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    $\begingroup$ @Tyler: nope, no separation conditions. You really want smoothness to be a condition which is local on the domain, and separatedness is not something that can be checked locally. In what other kinds of geometry does smoothness include separation conditions? $\endgroup$ Oct 26, 2009 at 0:52
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    $\begingroup$ Topological manifolds are generally considered to be Hausdorff, and when thinking about "smooth curves" a P^1 with a double point never seems to be part of the discussion. I guess it simply ran counter to what I thought could be a Deligne-Mumford stack. Live and learn. $\endgroup$ Oct 26, 2009 at 4:36

I love this question so much that I can't stop thinking about it. Since this is a separate line of thought, I'll post it as a separate answer. Here's a general way to distinguish between DM stack whose coarse spaces are isomorphic with all the same residual gerbes.

Suppose a DM stack X contains a BG. Then the tangent space to the stack at that point is a representation of G. To get this representation, pull the sheaf of differentials of X back to BG. This is a coherent sheaf on BG, which is the same thing as a representation of G. Alternatively, there is a structure theorem for DM stacks (see Theorem 38.20 of my notes from Martin Olsson's course) that says that if G is the stabilizer of a geometric point x∈X, then there is an etale cover U→X of a neighborhood of x with a G action so that the neighborhood of x is the stack quotient [U/G]. I'm pretty sure that the action of G on the tangent space of the point over x is the same representation as in the other construction (or maybe it will be the dual representation).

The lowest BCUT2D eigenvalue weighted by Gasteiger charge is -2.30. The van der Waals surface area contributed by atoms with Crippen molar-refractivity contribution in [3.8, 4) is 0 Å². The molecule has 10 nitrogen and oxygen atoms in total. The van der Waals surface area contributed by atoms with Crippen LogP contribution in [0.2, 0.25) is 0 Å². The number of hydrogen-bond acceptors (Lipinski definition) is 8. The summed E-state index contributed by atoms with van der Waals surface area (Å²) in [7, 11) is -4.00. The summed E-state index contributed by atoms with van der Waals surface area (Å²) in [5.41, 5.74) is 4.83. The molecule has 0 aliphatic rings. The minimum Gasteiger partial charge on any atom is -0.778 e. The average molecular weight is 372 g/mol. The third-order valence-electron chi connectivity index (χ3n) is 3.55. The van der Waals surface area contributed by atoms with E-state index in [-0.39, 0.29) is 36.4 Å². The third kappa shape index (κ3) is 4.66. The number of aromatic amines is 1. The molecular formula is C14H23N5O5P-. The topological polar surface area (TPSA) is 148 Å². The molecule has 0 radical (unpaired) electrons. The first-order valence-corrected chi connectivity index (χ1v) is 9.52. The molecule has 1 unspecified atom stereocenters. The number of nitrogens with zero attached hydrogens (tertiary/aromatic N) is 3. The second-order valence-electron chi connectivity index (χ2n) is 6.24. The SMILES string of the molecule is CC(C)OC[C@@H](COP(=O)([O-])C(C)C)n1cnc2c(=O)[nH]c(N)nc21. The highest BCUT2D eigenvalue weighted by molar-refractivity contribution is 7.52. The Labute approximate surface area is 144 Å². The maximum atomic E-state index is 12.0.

Now the idea is that if two DM stacks have the same coarse space and the same residual gerbes, then you might still be able to tell them apart if they have different "residual tangent representations". In the three examples I gave in my other answer, the residual representations were (1) the sign representation of Z/2, (2) a two-dimensional representation (sign plus trivial) of Z/2, and (3) the trivial representation of Z/2. However, there is the annoying bit that you only recover G up to isomorphism, so if two representations differ by an automorphism of G, you can't conclude that the stacks are different.

Using this kind of thinking, we can construct two DM stacks which are both smooth, separated, and have any other kind of nice properties you can imagine, and have isomorphic coarse spaces with the same residual gerbes, but are non-isomorphic. Unfortunately, the coarse space is a surface.

Consider the action of Z/6 on A2 given by 1⋅(x,y)=(x,ζy), where ζ is a primative 6-th root of unity. This action is generated by pseudo-reflections, so by the Chevalley-Shephard-Todd theorem (the easy half of it), the coarse space of the quotient stack [A2/(Z/6)] is A2, with a residual B(Z/6) at the origin.

On the other hand, consider the action of Z/6 on A2 given by 1⋅(x,y)=(ζ2x,ζ3y). Again, the action is generated by pseudo-reflections, so the coarse space of the quotient stack is A2, with a residual B(Z/6) at the origin.

But the two residual representations of Z/6 are non-isomorphic, even if you twist by automorphisms of Z/6. The first representation has a vector invariant under the action (namely (1,0)), but the second does not.

  • $\begingroup$ Something is wrong! In the first stack, we have a residual B(Z/6) along the whole x-axis. In the second stack, we have a residual B(Z/3) along the whole x-axis and a residual B(Z/2) along the whole y-axis. I don't see a way to salvage this example. $\endgroup$ Sep 6, 2010 at 18:09